Just look at the Spring sun on her face! She's not the only one who's enjoying the brighter, longer, warmer days. The ground has dried out and warmed up beautifully over the last few days which heralds the arrival of the seed drill. Our team has been flat out ploughing, cultivating, harrowing and rolling in readiness for this years crops of spring barley, linseed and quinoa. Quinoa is something new in Britain and we are very excited to be the first UK farmers to be growing it organically. With increasing numbers of people opting for gluten free diets this is one of the grains which fills the gap.
Our cows are looking good too having wintered well on good silage and hay and with lovely thick beds of straw. They'll look even better once there is grass under their feet and they've got their Spring bloom. Rather appropriately our first 2015 calf was born on Mother's day and now the maternity field is beginning to fill up quickly.
Easter is fast approaching and although we're not offering any traditional organic lamb this year we do have some fabulous beef available. Please let us know if you'd like some.
With very best wishes for Easter and the year ahead.
Sam and Claire
Spring is in the air
On the move
It's always fun and a little bit nerve racking when we move some of the herd down the main Shrewsbury to Baschurch road, especially when we have one or two youngsters in the group. Making sure we have some of the older, wiser matriarchs who the routine helps to ease the journey.
Meanwhile the motorists, who's day was slowed up a bit whilst they waited for the procession to pass by, seemed to enjoy the spectacle!
Our recipe book shelf
Spot the theme? Whilst there is nothing better than a pure steak or classic roast beef, we're always looking for new and inspirational beef recipes. Our new website (yes, watch this space for further news on this) will feature some of our tried and tested favourites for you to try. If you have any recipes you'd like to share with us do please drop us a line.
Houghton Hall Joseph
We were pleased to have had our Vet's confirmation that this young man, who joined us from Houghton Hall, Norfolk in the autumn, and our other two bulls have been performing well over the last few months. For ease of management the herd is now split into two with one group calving in the Autumn and the other in the Spring.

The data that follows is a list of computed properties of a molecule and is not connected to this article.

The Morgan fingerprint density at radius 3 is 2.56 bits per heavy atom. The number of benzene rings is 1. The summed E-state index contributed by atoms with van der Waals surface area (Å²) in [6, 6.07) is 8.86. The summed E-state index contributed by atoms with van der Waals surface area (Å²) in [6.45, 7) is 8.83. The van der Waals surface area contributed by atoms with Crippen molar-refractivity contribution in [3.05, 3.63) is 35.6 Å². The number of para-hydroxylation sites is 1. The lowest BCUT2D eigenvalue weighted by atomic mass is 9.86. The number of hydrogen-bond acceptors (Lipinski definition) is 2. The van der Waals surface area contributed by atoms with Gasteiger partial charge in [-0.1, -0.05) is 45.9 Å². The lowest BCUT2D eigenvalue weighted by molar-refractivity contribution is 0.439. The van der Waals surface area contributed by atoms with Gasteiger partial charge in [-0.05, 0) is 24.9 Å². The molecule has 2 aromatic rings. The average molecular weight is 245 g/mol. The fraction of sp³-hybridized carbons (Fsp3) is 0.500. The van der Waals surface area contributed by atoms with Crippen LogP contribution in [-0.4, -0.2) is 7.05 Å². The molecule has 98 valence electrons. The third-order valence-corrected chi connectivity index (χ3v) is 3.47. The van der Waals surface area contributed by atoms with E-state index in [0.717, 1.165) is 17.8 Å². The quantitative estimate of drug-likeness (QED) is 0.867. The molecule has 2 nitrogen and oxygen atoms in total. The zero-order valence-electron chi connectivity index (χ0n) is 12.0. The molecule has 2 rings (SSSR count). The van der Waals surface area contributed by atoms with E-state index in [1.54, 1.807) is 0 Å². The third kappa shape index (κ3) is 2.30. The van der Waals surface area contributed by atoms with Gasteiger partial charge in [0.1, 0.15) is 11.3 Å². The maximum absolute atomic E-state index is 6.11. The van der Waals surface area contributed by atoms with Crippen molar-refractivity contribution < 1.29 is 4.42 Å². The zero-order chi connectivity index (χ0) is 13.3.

Dates for your 2015 Diaries
27 & 28 June: Shrewsbury Food Festival
11, 12 & 13 September: Ludlow Food Festival
12 & 13 December: Shrewsbury Christmas Fair
First Friday of the month: Shrewsbury Farmers Market
Cooking perfect roast Beef.
We have learnt (mainly from our mistakes, trial and error and reading lots of different cook books) a fail safe way to cook most of our roasts (that is, if you like it pink in the middle). It's also great if you're unsure as to what time you are going to serve, as the meat will be at its optimum at any time.
Over-cooking our meat is a real shame, as everything we've done to reach this stage has been connected to presenting you with tender, juicy meat with tonnes of flavour. If you over cook it, dry it out and make it furry, it will make us cry! Believe us, we've been there.
So here's our advice:
Take the meat out of the packaging and let it breathe. Because our meat is dry aged you will notice some areas are much darker (almost black) than others, these will be areas of meat that have been exposed to air for up to 5 weeks, so it will almost have turned to billtong. In fact these are the most yummy bit of all when cooked. You will also find that the fat may have discoloured as well, but this is quite normal.